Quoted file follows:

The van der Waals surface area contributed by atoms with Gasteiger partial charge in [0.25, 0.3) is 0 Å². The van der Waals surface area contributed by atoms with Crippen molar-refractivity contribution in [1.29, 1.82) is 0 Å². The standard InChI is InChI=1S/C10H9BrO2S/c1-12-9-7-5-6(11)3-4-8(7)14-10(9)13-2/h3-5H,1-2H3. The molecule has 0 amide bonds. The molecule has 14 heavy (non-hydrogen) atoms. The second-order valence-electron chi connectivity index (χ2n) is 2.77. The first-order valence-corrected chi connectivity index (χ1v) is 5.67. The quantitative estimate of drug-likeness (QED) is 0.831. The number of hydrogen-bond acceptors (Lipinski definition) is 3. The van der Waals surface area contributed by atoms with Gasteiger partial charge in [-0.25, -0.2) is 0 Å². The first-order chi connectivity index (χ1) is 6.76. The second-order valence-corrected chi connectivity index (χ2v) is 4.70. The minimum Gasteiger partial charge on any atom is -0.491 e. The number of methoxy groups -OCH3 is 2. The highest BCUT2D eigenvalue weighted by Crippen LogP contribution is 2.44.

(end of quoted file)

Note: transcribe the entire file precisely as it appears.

The van der Waals surface area contributed by atoms with Gasteiger partial charge in [0.25, 0.3) is 0 Å². The van der Waals surface area contributed by atoms with Crippen molar-refractivity contribution in [1.29, 1.82) is 0 Å². The standard InChI is InChI=1S/C10H9BrO2S/c1-12-9-7-5-6(11)3-4-8(7)14-10(9)13-2/h3-5H,1-2H3. The molecule has 0 amide bonds. The molecule has 14 heavy (non-hydrogen) atoms. The second-order valence-electron chi connectivity index (χ2n) is 2.77. The first-order valence-corrected chi connectivity index (χ1v) is 5.67. The quantitative estimate of drug-likeness (QED) is 0.831. The number of hydrogen-bond acceptors (Lipinski definition) is 3. The van der Waals surface area contributed by atoms with Gasteiger partial charge in [-0.25, -0.2) is 0 Å². The first-order chi connectivity index (χ1) is 6.76. The second-order valence-corrected chi connectivity index (χ2v) is 4.70. The minimum Gasteiger partial charge on any atom is -0.491 e. The number of methoxy groups -OCH3 is 2. The highest BCUT2D eigenvalue weighted by Crippen LogP contribution is 2.44.